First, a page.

This is something we might expect from Anthony Bourdain, a chef, author, TV personality and noted mixed martial arts fan.
But there on his own YouTube channel is UFC featherweight contender Dennis Bermudez, stealing a page from Bourdain’s cookbook, er, playbook and doing his own cooking show.
Now, this isn’t a traditional cooking show by any means, but Bermudez has taken his love of cooking and his need to eat clean and turned it into a successful, irreverent and sometimes helpful YouTube channel.
Bermudez, who fights “The Korean Zombie” Chan Sung Jung in the main event of a UFC Fight Night card on Saturday in Houston the night before Super Bowl 51, has his own channel, “Menace Tube,” that offers much of the familiar fighter blog material.
It’s got his fight camp diaries and training tips and news and information on his upcoming fights. But he also has a show, “Cooking with the Menace,” that he’s becoming known for. Since he’s gotten to Houston, a local restaurant owner has been badgering Bermudez to do an episode of the show at his place.
He’s brought on former world champion boxer Chris Algieri, who is his nutritionist, to discuss making healthy smoothies. He has done his take on “Detox Chicken Soup,” pizza, steak fajitas and what to eat before a fight.
Through it all, he jokes around – his episode on making his chicken soup opens with a closed refrigerator, and when the door is open, there is Bermudez sitting on the bottom – and gives a decidedly different twist on the traditional cooking show.
It started as a one-off joke, but with the encouragement of the UFC, it became more prominent and a regular feature.
“I was messing around and did it and somehow, some of the members of the UFC social team saw it and they called me and said, ‘That was some of the funniest stuff we’ve ever seen,’ ” Bermudez said. “They told me to do it again.”
So, combined with his need to eat healthy, he has put together the cooking channel within his already existing YouTube site and gotten the best of both worlds. He’s gained needed exposure for his fight career while having fun cooking for himself.
The featherweight division is so deep with talent that it takes something special to separate one’s self from the pack. A win over the “Zombie,” who has been out of action for three-and-a-half years fulfilling military duties in South Korea, would be significant.
Jung’s last fight was a title bout against Jose Aldo at UFC 163 on Aug. 3, 2013, in Rio de Janeiro.
He was at the time one of the sport’s most exciting fighters, and while it’s hard to miss more than 40 months and be the same, Bermudez is expecting a significant challenge on Saturday.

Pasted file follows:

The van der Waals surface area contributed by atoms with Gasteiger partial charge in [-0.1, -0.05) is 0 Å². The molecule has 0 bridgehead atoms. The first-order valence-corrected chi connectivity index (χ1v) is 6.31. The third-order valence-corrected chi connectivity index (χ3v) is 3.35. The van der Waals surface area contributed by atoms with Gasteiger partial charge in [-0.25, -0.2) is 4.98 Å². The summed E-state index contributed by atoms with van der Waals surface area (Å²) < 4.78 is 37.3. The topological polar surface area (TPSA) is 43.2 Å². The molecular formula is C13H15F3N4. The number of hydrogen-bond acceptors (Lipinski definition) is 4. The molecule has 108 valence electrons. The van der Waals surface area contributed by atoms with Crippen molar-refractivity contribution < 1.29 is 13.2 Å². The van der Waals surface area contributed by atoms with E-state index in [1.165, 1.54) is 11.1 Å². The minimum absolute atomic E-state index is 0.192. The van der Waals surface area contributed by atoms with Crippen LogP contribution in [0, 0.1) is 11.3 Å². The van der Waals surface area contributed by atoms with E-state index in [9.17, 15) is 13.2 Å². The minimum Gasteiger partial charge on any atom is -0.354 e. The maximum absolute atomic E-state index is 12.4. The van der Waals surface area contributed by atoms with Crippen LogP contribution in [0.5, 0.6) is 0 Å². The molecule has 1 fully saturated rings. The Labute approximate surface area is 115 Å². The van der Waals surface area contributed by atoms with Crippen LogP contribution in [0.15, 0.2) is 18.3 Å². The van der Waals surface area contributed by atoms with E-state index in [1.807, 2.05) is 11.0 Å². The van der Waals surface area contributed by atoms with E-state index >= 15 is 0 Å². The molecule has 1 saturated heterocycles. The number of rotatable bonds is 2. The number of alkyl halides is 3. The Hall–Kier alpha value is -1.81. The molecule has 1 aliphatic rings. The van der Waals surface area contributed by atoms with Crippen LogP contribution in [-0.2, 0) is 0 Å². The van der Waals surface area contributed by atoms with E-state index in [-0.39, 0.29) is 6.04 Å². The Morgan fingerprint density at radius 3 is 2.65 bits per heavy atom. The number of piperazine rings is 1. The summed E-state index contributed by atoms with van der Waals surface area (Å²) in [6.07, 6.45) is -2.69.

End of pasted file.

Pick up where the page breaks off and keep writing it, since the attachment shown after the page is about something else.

“I can’t really say to myself, ‘Oh, he’s going to be worse because he hasn’t fought in a while,’ ” Bermudez said. “If I know one thing for sure, it’s that he’s going to be prepared and ready to fight, so I have to be prepared for a better version of him than there has ever been.”
A win over Jung would be an eye-opener, which has to help with all of the confusion going on. Former champion Conor McGregor knocked out Aldo at UFC 194, and though he never defended the belt, he sucked the oxygen out of the division by taking just about all of the attention away from the contenders.
McGregor went on to win the lightweight title and no longer holds the featherweight belt, but the title situation hasn’t clarified itself. There are now two champions, with Aldo holding the regular belt and Max Holloway the interim belt.
But with Aldo making noises like he may not fight at featherweight – or ever again – Bermudez simply looks at Holloway as the champion and the guy to beat in the division.
Bermudez is on a two-fight win streak and will have to put together several more before he gets a shot at the belt, so the division will likely clarify itself.
But he said that even if he wins the interim belt someday, he won’t view it as anything less than he would have had he beaten McGregor.
“Beating McGregor makes you famous,” Bermudez said. “Beating a world champion makes you a champion. It’s all about how you walk the walk while you have it. That’s what will define you as a champion. The bottom line is, you can only fight who they put in front of you and if they say it’s for a title, then it’s for a title.
“To me, the [interim titles] are like you’re on deck, I guess. And that puts you in position to do a lot of big things.”
He’s not, though, one to get ahead of himself. He has arguably the most high-profile fight of his career only days away, and fighting on the night before the Super Bowl against a popular opponent like Jung can only help to raise his profile.
He got to attend Super Bowl media day and asked Patriots’ quarterback Tom Brady, a minority UFC owner, a question, so he’s getting around.
Despite all the side gigs, he knows there is only one thing that matters.
“We’re in a sport where the competition is intense and you need to win to stay in the race,” he said. “And so I’m not looking ahead to anything, because I need to be fully focused on this one fight. I want to be at my best [on Saturday] and that will make a difference for me.”